The Unassailable Math Of Health Care

OK, I know you are sick to the point of nausea of hearing that the solution to America’s fiscal problems lies in controlling health expenditures. Unfortunately it’s true as this graph from John Hempton makes strikingly clear.

As John points out there is one hell of a lot of room to squeeze down expenditures without impacting outcomes. He also notes that doing so requires stomping on a lot of very influential toes, so it’s not an easy task to bring things back to reality.

I suggest you read his blog post and more importantly follow the link he provides to a longer discussion he had regarding the Australian medical insurance system and its implications for our problem. Among other things you will find out how the Australians manage to have a thriving private insurance market integrated into a basically socialist system of delivering medical care.

I’ve highlighted these posts by John before and still believe that they represent some of the most honest analysis of the issues I’ve run across. It pains me to say this but until you take a lot of the profit out of the health care system you will not solve our problem.

Which is probably the end game of Obamacare. There are enough twists and turns and regulatory discretion in that piece of legislation to eventually allow the federal government to dictate the price at which health care in its many forms will be delivered. Ultimately, some HHS secretary is going to have it in her power to fix the price for services and a Congress faced with a full blown fiscal crisis will amid much hand wringing declare that there is really no other choice.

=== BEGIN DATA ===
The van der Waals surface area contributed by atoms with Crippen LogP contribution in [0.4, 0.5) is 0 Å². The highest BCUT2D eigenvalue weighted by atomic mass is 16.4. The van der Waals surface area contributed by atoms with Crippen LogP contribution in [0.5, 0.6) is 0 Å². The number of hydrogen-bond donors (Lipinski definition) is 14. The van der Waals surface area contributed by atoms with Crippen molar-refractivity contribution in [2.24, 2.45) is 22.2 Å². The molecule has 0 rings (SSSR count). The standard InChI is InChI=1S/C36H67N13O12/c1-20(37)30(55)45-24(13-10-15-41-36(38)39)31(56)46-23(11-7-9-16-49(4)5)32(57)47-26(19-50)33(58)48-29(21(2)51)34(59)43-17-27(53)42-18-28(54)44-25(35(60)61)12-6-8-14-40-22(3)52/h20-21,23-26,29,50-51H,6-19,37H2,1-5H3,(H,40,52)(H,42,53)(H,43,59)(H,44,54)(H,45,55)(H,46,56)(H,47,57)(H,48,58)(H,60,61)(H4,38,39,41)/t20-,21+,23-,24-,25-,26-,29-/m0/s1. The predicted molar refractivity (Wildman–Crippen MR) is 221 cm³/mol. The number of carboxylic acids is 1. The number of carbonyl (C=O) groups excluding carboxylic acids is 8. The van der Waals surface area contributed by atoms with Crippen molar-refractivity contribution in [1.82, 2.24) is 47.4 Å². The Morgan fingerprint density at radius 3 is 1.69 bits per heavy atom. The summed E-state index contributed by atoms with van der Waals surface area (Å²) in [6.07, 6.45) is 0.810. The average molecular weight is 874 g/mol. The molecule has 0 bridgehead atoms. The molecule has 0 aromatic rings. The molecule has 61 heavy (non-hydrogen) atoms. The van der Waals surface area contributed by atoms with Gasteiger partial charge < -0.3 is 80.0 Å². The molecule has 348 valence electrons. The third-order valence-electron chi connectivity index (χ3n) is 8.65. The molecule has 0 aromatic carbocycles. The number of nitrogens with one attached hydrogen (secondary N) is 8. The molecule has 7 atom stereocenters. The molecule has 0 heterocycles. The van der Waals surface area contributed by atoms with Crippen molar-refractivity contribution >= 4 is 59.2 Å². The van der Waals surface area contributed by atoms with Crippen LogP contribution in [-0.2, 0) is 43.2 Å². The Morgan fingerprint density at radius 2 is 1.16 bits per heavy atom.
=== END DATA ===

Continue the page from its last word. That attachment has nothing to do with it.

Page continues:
I wish there were an alternative but I think that the time at which we might have reformed the system in favor of a market based solution is long passed. The simple fact is that we spend too much on health care (much of it subsidized) and have to get off the juice. Given the entrenched interests there is probably no way of reaching a consensus for reducing the outlays, so subterfuge and government fiat will have to suffice.

I wish there were alternatives, but I don’t see them. So, it’s time to turn the business over to the Feds and start trying to come up with some Australian type solutions that let us put a little bit of the market back into the system.

P.S. For a concurring point of view you might want to take a look at Dave Sculer’s thougts.

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